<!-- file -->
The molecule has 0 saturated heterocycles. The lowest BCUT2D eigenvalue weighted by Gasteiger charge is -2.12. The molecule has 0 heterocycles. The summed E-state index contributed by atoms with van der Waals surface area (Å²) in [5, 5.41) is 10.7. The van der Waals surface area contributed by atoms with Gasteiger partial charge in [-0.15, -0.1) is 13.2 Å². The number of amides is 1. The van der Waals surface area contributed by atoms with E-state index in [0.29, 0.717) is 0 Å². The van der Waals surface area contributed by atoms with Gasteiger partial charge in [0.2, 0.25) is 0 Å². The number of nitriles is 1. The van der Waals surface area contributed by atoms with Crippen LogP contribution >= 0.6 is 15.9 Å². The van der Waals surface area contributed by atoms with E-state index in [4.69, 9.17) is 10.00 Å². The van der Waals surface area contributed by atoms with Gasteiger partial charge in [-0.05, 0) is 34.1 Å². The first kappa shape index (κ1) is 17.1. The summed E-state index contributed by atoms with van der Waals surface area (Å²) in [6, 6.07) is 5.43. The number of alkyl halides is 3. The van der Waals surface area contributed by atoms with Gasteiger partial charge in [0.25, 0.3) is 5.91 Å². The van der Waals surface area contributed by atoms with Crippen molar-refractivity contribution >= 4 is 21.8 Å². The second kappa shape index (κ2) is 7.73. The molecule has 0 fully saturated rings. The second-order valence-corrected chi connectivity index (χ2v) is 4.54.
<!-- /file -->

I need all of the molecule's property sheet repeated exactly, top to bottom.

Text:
The molecule has 0 saturated heterocycles. The lowest BCUT2D eigenvalue weighted by Gasteiger charge is -2.12. The molecule has 0 heterocycles. The summed E-state index contributed by atoms with van der Waals surface area (Å²) in [5, 5.41) is 10.7. The van der Waals surface area contributed by atoms with Gasteiger partial charge in [-0.15, -0.1) is 13.2 Å². The number of amides is 1. The van der Waals surface area contributed by atoms with E-state index in [0.29, 0.717) is 0 Å². The van der Waals surface area contributed by atoms with Gasteiger partial charge in [0.2, 0.25) is 0 Å². The number of nitriles is 1. The van der Waals surface area contributed by atoms with Crippen LogP contribution >= 0.6 is 15.9 Å². The van der Waals surface area contributed by atoms with E-state index in [4.69, 9.17) is 10.00 Å². The van der Waals surface area contributed by atoms with Gasteiger partial charge in [-0.05, 0) is 34.1 Å². The first kappa shape index (κ1) is 17.1. The summed E-state index contributed by atoms with van der Waals surface area (Å²) in [6, 6.07) is 5.43. The number of alkyl halides is 3. The van der Waals surface area contributed by atoms with Gasteiger partial charge in [0.25, 0.3) is 5.91 Å². The van der Waals surface area contributed by atoms with Crippen molar-refractivity contribution >= 4 is 21.8 Å². The second kappa shape index (κ2) is 7.73. The molecule has 0 fully saturated rings. The second-order valence-corrected chi connectivity index (χ2v) is 4.54.